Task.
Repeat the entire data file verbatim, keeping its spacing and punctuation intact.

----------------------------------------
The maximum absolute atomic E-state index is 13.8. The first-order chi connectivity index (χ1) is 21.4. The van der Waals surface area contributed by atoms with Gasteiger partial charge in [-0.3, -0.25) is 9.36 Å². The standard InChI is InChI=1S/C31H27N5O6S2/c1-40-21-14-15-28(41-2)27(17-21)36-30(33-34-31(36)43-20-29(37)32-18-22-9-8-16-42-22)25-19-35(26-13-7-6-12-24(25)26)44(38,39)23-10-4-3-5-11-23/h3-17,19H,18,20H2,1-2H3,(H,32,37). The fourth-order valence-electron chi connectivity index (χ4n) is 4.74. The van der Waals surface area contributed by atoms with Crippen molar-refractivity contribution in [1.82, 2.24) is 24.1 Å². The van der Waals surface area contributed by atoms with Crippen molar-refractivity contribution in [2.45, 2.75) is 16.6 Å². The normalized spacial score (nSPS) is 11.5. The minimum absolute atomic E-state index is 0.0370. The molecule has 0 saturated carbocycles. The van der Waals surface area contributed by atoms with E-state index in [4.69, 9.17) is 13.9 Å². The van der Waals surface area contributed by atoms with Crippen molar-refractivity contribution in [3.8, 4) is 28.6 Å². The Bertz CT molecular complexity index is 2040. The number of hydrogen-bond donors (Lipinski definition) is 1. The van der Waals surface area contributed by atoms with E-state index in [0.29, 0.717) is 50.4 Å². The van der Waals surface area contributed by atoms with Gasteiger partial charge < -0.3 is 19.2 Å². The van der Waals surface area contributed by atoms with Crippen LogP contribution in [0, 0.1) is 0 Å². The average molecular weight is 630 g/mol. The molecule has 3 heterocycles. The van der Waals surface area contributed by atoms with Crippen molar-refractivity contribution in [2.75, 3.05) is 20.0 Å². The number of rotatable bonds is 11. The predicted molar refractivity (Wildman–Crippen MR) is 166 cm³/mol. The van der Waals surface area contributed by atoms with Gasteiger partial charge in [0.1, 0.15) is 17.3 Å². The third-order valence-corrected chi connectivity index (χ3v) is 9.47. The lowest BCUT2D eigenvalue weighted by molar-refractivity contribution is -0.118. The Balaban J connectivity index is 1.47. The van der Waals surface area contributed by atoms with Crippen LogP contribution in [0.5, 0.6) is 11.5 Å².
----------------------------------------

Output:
The maximum absolute atomic E-state index is 13.8. The first-order chi connectivity index (χ1) is 21.4. The van der Waals surface area contributed by atoms with Gasteiger partial charge in [-0.3, -0.25) is 9.36 Å². The standard InChI is InChI=1S/C31H27N5O6S2/c1-40-21-14-15-28(41-2)27(17-21)36-30(33-34-31(36)43-20-29(37)32-18-22-9-8-16-42-22)25-19-35(26-13-7-6-12-24(25)26)44(38,39)23-10-4-3-5-11-23/h3-17,19H,18,20H2,1-2H3,(H,32,37). The fourth-order valence-electron chi connectivity index (χ4n) is 4.74. The van der Waals surface area contributed by atoms with Crippen molar-refractivity contribution in [1.82, 2.24) is 24.1 Å². The van der Waals surface area contributed by atoms with Crippen molar-refractivity contribution in [2.45, 2.75) is 16.6 Å². The normalized spacial score (nSPS) is 11.5. The minimum absolute atomic E-state index is 0.0370. The molecule has 0 saturated carbocycles. The van der Waals surface area contributed by atoms with E-state index in [4.69, 9.17) is 13.9 Å². The van der Waals surface area contributed by atoms with Crippen molar-refractivity contribution in [3.8, 4) is 28.6 Å². The Bertz CT molecular complexity index is 2040. The number of hydrogen-bond donors (Lipinski definition) is 1. The van der Waals surface area contributed by atoms with E-state index in [0.29, 0.717) is 50.4 Å². The van der Waals surface area contributed by atoms with Gasteiger partial charge < -0.3 is 19.2 Å². The van der Waals surface area contributed by atoms with Crippen LogP contribution in [0, 0.1) is 0 Å². The average molecular weight is 630 g/mol. The molecule has 3 heterocycles. The van der Waals surface area contributed by atoms with Crippen molar-refractivity contribution in [2.75, 3.05) is 20.0 Å². The number of rotatable bonds is 11. The predicted molar refractivity (Wildman–Crippen MR) is 166 cm³/mol. The van der Waals surface area contributed by atoms with Gasteiger partial charge in [0.1, 0.15) is 17.3 Å². The third-order valence-corrected chi connectivity index (χ3v) is 9.47. The lowest BCUT2D eigenvalue weighted by molar-refractivity contribution is -0.118. The Balaban J connectivity index is 1.47. The van der Waals surface area contributed by atoms with Crippen LogP contribution in [0.5, 0.6) is 11.5 Å².